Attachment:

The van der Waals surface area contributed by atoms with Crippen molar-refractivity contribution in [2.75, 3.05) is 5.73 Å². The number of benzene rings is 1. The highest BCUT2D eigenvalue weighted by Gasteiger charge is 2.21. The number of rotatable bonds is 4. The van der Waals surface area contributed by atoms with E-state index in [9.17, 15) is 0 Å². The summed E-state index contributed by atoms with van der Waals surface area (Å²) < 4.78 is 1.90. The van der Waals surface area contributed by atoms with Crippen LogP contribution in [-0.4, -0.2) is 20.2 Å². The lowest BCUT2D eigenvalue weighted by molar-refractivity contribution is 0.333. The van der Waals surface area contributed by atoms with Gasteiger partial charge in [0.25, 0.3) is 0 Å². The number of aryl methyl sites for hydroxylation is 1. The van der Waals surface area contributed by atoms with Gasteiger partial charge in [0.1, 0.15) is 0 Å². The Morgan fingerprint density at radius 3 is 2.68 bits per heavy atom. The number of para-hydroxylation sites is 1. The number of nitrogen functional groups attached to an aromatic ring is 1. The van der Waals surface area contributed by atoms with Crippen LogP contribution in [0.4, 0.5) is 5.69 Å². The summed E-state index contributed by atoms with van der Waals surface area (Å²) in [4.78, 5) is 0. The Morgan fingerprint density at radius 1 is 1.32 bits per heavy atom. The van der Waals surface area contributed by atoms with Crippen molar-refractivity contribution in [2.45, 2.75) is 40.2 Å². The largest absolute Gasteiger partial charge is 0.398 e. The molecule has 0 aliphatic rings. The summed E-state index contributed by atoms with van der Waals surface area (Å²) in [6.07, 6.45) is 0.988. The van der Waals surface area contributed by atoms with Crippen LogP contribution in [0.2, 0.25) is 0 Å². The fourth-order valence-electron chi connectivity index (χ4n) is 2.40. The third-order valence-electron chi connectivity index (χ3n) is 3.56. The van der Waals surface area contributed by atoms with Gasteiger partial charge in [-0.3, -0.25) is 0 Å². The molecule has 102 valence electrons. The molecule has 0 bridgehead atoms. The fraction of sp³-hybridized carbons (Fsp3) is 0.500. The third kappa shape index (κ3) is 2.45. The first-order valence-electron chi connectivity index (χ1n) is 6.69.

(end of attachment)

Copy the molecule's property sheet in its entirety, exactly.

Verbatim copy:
The van der Waals surface area contributed by atoms with Crippen molar-refractivity contribution in [2.75, 3.05) is 5.73 Å². The number of benzene rings is 1. The highest BCUT2D eigenvalue weighted by Gasteiger charge is 2.21. The number of rotatable bonds is 4. The van der Waals surface area contributed by atoms with E-state index in [9.17, 15) is 0 Å². The summed E-state index contributed by atoms with van der Waals surface area (Å²) < 4.78 is 1.90. The van der Waals surface area contributed by atoms with Crippen LogP contribution in [-0.4, -0.2) is 20.2 Å². The lowest BCUT2D eigenvalue weighted by molar-refractivity contribution is 0.333. The van der Waals surface area contributed by atoms with Gasteiger partial charge in [0.25, 0.3) is 0 Å². The number of aryl methyl sites for hydroxylation is 1. The van der Waals surface area contributed by atoms with Gasteiger partial charge in [0.1, 0.15) is 0 Å². The Morgan fingerprint density at radius 3 is 2.68 bits per heavy atom. The number of para-hydroxylation sites is 1. The number of nitrogen functional groups attached to an aromatic ring is 1. The van der Waals surface area contributed by atoms with Crippen LogP contribution in [0.4, 0.5) is 5.69 Å². The summed E-state index contributed by atoms with van der Waals surface area (Å²) in [4.78, 5) is 0. The Morgan fingerprint density at radius 1 is 1.32 bits per heavy atom. The van der Waals surface area contributed by atoms with Crippen molar-refractivity contribution in [2.45, 2.75) is 40.2 Å². The largest absolute Gasteiger partial charge is 0.398 e. The molecule has 0 aliphatic rings. The summed E-state index contributed by atoms with van der Waals surface area (Å²) in [6.07, 6.45) is 0.988. The van der Waals surface area contributed by atoms with Crippen LogP contribution in [0.2, 0.25) is 0 Å². The fourth-order valence-electron chi connectivity index (χ4n) is 2.40. The third-order valence-electron chi connectivity index (χ3n) is 3.56. The van der Waals surface area contributed by atoms with Gasteiger partial charge in [-0.3, -0.25) is 0 Å². The molecule has 102 valence electrons. The molecule has 0 bridgehead atoms. The fraction of sp³-hybridized carbons (Fsp3) is 0.500. The third kappa shape index (κ3) is 2.45. The first-order valence-electron chi connectivity index (χ1n) is 6.69.